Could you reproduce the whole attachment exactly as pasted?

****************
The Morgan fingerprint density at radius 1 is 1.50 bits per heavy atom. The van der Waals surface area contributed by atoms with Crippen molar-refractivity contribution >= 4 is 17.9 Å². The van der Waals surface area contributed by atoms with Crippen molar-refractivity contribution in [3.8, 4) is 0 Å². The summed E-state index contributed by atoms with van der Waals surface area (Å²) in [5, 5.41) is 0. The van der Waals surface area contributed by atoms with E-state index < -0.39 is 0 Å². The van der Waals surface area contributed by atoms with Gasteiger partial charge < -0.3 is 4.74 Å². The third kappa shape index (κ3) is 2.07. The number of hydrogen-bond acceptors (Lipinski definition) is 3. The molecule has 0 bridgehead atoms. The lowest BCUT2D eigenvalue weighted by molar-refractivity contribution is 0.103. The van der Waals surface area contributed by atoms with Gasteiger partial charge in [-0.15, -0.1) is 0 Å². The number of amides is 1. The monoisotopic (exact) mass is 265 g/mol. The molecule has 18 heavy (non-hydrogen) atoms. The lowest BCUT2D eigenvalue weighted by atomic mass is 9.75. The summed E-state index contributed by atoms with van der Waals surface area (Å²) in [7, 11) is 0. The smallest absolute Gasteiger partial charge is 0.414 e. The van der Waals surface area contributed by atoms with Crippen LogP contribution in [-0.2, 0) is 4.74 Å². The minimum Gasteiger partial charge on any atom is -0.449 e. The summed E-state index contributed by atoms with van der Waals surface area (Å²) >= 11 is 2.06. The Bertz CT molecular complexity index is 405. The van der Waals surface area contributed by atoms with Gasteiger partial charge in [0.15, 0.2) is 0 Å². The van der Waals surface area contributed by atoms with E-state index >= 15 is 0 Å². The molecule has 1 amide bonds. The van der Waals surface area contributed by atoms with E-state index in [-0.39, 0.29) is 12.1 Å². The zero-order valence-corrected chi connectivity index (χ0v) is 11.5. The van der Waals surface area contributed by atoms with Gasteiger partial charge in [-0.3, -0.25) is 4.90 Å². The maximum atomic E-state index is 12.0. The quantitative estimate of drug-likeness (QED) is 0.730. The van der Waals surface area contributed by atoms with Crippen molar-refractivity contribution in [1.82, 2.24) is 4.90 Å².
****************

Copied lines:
The Morgan fingerprint density at radius 1 is 1.50 bits per heavy atom. The van der Waals surface area contributed by atoms with Crippen molar-refractivity contribution >= 4 is 17.9 Å². The van der Waals surface area contributed by atoms with Crippen molar-refractivity contribution in [3.8, 4) is 0 Å². The summed E-state index contributed by atoms with van der Waals surface area (Å²) in [5, 5.41) is 0. The van der Waals surface area contributed by atoms with E-state index < -0.39 is 0 Å². The van der Waals surface area contributed by atoms with Gasteiger partial charge < -0.3 is 4.74 Å². The third kappa shape index (κ3) is 2.07. The number of hydrogen-bond acceptors (Lipinski definition) is 3. The molecule has 0 bridgehead atoms. The lowest BCUT2D eigenvalue weighted by molar-refractivity contribution is 0.103. The van der Waals surface area contributed by atoms with Gasteiger partial charge in [-0.15, -0.1) is 0 Å². The number of amides is 1. The monoisotopic (exact) mass is 265 g/mol. The molecule has 18 heavy (non-hydrogen) atoms. The lowest BCUT2D eigenvalue weighted by atomic mass is 9.75. The summed E-state index contributed by atoms with van der Waals surface area (Å²) in [7, 11) is 0. The smallest absolute Gasteiger partial charge is 0.414 e. The van der Waals surface area contributed by atoms with Crippen LogP contribution in [-0.2, 0) is 4.74 Å². The minimum Gasteiger partial charge on any atom is -0.449 e. The summed E-state index contributed by atoms with van der Waals surface area (Å²) >= 11 is 2.06. The Bertz CT molecular complexity index is 405. The van der Waals surface area contributed by atoms with Gasteiger partial charge in [0.15, 0.2) is 0 Å². The van der Waals surface area contributed by atoms with E-state index >= 15 is 0 Å². The molecule has 1 amide bonds. The van der Waals surface area contributed by atoms with E-state index in [-0.39, 0.29) is 12.1 Å². The zero-order valence-corrected chi connectivity index (χ0v) is 11.5. The van der Waals surface area contributed by atoms with Gasteiger partial charge in [-0.3, -0.25) is 4.90 Å². The maximum atomic E-state index is 12.0. The quantitative estimate of drug-likeness (QED) is 0.730. The van der Waals surface area contributed by atoms with Crippen molar-refractivity contribution in [1.82, 2.24) is 4.90 Å².